The construction of indicator 40 is best seen in FIG. 3. A socket 41 is formed with internally extending locating projection or holding buttons 41', for example in the form of punched or rolled internally projecting knobs which secure a holding plate 45 therein. The socket 41 has a cover 42 secured thereto which supports a light emitting diode (LED) 43. The electronic circuit of the unit 40 is contained in an integrated circuit (IC) 44 secured to the support plate 45 and held by the deformations 41'. The socket 41 is constructed in the form of a lamp socket and is connected at the bottom to terminals 46, 47. The shape of the socket is that of a standard vehicular indicator light bulb customarily used in connection with indicators on the dashboard of an automotive vehicle. This permits placement of the entire indicator unit at the same position of the dashboard of a vehicle in which the previous indicators were provided which merely indicate undercharging of the battery in accordance with the prior art (FIG. 1) and requiring separate excitation diodes, that is, the array 17. The arrangement thus permits ready incorporation of the system with existing cabling without further modificaion, and still provides an indication of erroneous voltage. Further protection against mechanical or elecrical damage is not needed.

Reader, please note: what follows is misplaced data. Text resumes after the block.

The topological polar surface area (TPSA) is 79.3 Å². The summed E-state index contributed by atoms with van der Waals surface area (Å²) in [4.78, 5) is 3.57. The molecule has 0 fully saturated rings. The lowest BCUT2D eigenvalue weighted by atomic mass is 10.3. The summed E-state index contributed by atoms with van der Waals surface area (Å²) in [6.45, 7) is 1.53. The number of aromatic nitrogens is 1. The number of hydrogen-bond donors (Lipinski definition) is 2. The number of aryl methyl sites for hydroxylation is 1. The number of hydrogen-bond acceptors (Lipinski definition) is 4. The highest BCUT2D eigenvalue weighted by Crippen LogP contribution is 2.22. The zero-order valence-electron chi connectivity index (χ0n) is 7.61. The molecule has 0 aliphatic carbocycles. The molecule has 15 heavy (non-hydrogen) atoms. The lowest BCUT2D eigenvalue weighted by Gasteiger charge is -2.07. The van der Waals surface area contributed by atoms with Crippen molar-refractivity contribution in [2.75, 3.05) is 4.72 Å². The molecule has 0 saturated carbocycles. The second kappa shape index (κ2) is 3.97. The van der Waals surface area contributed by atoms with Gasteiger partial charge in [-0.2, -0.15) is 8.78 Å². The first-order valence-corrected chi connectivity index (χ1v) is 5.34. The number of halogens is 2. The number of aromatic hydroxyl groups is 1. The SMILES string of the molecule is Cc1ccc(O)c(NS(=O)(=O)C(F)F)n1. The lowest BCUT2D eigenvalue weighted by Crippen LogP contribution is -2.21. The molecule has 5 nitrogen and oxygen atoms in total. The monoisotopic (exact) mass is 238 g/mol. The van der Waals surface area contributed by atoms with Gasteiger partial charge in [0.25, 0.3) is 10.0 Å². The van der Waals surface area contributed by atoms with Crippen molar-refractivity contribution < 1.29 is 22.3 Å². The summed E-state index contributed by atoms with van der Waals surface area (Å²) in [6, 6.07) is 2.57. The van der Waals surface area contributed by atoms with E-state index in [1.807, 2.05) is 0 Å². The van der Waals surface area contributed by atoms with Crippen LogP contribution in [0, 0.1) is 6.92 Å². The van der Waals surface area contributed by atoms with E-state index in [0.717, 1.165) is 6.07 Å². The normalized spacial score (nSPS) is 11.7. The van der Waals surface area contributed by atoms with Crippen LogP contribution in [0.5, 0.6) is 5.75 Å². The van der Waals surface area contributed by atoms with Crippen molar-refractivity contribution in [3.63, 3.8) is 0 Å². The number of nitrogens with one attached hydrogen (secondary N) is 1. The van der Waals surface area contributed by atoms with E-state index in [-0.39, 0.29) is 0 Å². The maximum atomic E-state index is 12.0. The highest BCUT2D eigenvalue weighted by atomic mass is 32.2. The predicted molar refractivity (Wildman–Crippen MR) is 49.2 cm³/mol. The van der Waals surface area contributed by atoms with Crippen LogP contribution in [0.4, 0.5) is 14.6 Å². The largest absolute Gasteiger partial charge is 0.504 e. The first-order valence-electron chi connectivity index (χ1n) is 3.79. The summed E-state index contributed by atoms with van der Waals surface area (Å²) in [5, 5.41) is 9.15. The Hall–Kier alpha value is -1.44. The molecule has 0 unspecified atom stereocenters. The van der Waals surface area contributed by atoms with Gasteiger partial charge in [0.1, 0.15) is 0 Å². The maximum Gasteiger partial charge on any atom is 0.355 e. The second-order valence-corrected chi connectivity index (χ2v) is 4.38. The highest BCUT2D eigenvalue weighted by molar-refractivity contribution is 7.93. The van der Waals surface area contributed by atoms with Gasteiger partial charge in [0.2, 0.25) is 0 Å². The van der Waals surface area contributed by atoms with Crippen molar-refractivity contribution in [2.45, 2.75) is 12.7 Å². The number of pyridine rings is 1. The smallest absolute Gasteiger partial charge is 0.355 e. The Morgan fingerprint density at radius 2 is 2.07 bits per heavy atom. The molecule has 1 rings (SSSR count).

FIG. 4, first embodiment of circuit: The circuit 44 preferably is an integrated circuit. The positive terminal connected, for example, to the switch 27 (FIG. 2) is connected through a reverse polarity protective diode 50 to positive line 51. The negative line 52 is connected to the negative terminal and hence to the B- terminal of the network. A protective capacitor 49, which also filters out stray voltage peaks, is connected between buses 51, 52. The indicator is an LED 43, connected in series with a resistor 53 in the emitter-collector path of a control capacitor 54 and between buses 51, 52. The base of transistor 54 is connected to chassis bus 52 through resistor 55 and, additionally, through a coupling diode 56 to the collector of a transistor 59; and further, through a diode 57 and a reversely poled Zener diode 58. The emitter of transistor 59 is connected to chassis bus 52, its collector to collector resistor 60 and to positive bus 51. The base of the transistor 59 is connected through a resistor 51 to negative bus 52, and through a series circuit of Zener diode 63 and diode 62 to the tap point of a voltage divider formed of resistors 64, 65, connected between buses 51, 52. The diode 57 is connected to the tap point of a voltage divider formed of resistors 66, 67, also connected between buses 51, 52.